“He’s not intelligent or articulate.”
A top Amazon lawyer used those terms to describe former warehouse worker Chris Smalls.
Smalls had led a walkout at the start of the pandemic in 2020 to protest working conditions at the warehouse where he worked on Staten Island, New York. On the same day, he was sacked.
A few days later, the document with those stinging sentiments was released. Smalls, on the other hand, would remember the words. They became the fuel that propelled him to lead one of the most dramatic and successful grassroots labour campaigns in recent history.
“When I read that memo, it inspired me to start an organisation,” said Smalls, who was celebrating the Amazon Labor Union’s historic victory on Friday, which made the warehouse Amazon’s first unionised workplace in the United States.
Friday’s victory would come almost two years to the day after he was fired.
Amazon stated at the time that Smalls had broken quarantine and safety regulations. Smalls, on the other hand, claimed he was fired in retaliation for his activism. The New York attorney general launched an investigation, sued Amazon for the incident, and even attempted to rehire Smalls.
Smalls didn’t sit still after being fired, and he quickly founded the Amazon Labor Union.
Meetings at a bus stop, barbecues, and GoFundMe funding Smalls had no union background and relied on no established labour groups for funding and organising power.
Instead, he used GoFundMe to raise funds for the operation. Smalls and his co-founder Derrick Palmer, who is still employed at the warehouse, contacted his coworkers.
Workers congregated at the bus stop where they boarded the bus. They’d wait there to talk to workers on their way home from work. They’d light a bonfire and serve s’mores to get people talking. Workers were invited to cookouts.
“We hosted over 20 barbecues, giving out food every week, every day, whether it was pizza, chicken, or pasta,” Smalls explained. At several of these meetings, he even brought home-cooked food from his aunt.
They talked to workers about battling for their rights, about the arduous toll of the job, about how you’re on your feet for hours, performing really repetitious, physically demanding work. Concerning the infrequent and excessively brief pauses.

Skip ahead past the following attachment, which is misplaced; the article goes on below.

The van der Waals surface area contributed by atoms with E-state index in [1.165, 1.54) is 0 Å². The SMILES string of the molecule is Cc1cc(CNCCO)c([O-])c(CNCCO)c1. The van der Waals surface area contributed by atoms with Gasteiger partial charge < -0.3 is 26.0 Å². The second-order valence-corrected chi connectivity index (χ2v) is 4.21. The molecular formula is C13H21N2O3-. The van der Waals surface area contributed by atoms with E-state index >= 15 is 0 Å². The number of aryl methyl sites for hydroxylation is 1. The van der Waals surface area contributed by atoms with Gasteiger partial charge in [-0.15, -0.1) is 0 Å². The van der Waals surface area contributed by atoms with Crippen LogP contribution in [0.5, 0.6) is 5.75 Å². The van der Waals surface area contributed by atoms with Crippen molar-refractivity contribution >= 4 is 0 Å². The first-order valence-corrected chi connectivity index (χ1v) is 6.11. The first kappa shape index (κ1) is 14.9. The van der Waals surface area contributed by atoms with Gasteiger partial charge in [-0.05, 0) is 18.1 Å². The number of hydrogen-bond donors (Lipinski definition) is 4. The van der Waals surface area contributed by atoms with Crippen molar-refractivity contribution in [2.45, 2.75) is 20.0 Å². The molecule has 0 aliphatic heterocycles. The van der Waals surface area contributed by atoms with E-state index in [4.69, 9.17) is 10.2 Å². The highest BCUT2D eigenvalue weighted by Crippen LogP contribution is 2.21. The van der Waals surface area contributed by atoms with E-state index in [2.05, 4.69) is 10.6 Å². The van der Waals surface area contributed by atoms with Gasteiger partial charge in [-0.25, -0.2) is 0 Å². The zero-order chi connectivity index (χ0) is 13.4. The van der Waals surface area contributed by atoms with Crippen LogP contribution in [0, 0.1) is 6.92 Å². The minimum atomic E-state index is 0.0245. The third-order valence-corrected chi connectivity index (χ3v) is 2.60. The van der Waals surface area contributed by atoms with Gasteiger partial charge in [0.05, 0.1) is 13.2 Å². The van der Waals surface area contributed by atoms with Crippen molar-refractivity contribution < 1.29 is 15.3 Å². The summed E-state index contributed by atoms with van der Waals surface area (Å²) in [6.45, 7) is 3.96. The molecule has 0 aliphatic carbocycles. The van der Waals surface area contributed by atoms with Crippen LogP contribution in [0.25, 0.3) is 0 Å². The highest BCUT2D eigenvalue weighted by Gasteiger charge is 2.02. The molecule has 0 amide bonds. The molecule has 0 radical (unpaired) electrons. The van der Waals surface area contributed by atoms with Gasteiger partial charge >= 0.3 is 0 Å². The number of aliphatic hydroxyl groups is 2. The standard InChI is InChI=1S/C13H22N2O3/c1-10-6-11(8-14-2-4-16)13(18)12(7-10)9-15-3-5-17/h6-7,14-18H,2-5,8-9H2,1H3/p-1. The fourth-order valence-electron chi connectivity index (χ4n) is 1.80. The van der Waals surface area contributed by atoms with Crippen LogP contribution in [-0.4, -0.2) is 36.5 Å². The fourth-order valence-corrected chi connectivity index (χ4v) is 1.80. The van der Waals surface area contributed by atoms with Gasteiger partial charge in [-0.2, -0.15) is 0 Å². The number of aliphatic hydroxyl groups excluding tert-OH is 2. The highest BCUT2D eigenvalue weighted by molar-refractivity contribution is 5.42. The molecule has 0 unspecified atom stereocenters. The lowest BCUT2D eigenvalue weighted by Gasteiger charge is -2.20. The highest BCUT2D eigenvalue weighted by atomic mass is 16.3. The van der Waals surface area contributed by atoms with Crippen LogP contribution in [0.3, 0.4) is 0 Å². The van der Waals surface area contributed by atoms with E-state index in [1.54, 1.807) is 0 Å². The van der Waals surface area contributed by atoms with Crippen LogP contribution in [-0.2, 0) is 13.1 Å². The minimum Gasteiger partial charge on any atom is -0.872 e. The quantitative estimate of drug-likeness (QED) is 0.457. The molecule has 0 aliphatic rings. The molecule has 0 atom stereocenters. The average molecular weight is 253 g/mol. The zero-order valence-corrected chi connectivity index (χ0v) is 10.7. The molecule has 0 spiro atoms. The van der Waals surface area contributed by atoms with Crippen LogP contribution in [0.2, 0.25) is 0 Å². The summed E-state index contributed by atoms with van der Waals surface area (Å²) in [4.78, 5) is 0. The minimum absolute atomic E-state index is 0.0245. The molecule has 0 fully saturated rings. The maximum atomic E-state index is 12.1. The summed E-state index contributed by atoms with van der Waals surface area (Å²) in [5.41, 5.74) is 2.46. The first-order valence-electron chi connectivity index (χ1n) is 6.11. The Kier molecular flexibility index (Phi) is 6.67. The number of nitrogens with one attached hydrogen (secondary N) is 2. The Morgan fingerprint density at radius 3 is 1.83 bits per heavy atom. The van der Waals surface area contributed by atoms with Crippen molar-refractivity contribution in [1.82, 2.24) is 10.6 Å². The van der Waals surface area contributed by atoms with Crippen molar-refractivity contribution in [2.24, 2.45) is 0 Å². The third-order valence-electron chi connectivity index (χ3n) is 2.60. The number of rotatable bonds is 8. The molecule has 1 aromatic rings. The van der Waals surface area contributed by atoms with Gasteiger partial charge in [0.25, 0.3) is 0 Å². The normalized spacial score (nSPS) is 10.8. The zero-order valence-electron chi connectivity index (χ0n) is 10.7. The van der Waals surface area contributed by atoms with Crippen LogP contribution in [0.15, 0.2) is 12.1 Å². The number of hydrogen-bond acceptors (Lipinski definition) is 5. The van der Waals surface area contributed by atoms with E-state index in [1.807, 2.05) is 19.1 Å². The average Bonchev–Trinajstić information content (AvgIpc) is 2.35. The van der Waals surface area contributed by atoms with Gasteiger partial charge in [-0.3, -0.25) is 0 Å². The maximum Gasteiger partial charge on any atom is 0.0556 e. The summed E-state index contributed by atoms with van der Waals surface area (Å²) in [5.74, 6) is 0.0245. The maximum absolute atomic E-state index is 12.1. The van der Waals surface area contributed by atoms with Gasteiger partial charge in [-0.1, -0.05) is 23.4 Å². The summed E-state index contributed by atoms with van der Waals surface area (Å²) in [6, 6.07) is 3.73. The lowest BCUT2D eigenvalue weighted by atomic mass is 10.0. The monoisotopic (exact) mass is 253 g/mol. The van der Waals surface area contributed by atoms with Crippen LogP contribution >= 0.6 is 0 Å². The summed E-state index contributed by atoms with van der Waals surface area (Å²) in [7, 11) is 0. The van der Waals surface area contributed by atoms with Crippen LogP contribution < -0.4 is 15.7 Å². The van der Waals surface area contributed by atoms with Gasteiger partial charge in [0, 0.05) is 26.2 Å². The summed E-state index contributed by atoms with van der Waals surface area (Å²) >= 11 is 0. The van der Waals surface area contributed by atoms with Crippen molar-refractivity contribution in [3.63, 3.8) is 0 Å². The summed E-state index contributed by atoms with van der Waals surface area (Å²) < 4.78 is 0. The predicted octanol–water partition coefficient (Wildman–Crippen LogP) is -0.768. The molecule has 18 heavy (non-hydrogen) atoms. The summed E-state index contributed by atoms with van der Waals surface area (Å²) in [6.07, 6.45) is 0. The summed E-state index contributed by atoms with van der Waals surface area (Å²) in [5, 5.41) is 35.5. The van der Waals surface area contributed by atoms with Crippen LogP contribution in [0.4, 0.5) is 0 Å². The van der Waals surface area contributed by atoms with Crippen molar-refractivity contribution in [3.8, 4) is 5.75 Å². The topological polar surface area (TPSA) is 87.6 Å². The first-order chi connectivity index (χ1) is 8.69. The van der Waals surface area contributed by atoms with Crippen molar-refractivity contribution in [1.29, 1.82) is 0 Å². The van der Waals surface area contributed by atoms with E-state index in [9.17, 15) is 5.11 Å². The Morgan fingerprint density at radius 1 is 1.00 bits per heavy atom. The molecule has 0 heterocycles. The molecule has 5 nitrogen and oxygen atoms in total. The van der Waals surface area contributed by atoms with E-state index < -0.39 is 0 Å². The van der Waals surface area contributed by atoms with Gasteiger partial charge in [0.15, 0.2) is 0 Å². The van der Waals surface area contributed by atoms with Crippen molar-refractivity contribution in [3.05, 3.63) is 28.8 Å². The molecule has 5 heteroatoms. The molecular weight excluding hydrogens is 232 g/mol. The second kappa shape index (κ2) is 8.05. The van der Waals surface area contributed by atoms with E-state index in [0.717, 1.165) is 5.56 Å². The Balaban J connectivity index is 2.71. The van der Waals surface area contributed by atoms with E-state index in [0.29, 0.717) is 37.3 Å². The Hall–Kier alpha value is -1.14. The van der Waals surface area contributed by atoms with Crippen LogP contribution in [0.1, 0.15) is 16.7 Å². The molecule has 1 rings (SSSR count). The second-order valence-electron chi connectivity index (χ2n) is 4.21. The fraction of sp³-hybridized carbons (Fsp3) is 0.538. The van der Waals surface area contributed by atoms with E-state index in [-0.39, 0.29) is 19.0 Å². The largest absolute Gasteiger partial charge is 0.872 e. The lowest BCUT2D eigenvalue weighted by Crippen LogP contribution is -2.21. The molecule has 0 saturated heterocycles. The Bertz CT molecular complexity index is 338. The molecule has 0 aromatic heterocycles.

No one anticipated this scrappy grassroots campaign to triumph over the big corporation. A initial attempt did, in fact, fail. Smalls, on the other hand, persisted, eventually reaching the 30 percent threshold required to hold a vote.
Smalls was arrested by Amazon for trespassing.
Meanwhile, Amazon spent millions of dollars on labour experts to combat the union initiatives. The corporation arranged forced meetings with warehouse workers to persuade them to vote no.
Earlier this year, Amazon arrested Smalls and two other organisers for trespassing as they were delivering food and union pamphlets to the warehouse parking lot.
Amazon’s argument to employees is that it is already a great place to work in the absence of a union. It provides competitive pay as well as generous benefits such as health care coverage for full-time employees and college tuition reimbursement.
Smalls’ efforts, on the other hand, were clearly fruitful.
Almost 5,000 workers voted, and the vote to form a union was won by a large margin — more than 500 votes.
Amazon sought to diminish the union movement two years ago, when the company announced that Smalls would be “the face of the entire union/organizing movement” as part of its public relations strategy.
That is exactly what occurred. Smalls, on the other hand, has become the face of one of the most successful union drives in recent history.
Amazon has also suffered a humiliating defeat.
“Amazon doesn’t become Amazon unless people help it,” Smalls said. “And we’re the ones who make Amazon what it is.”
Editor’s note: Amazon is a financial supporter of NPR and also distributes some of its content.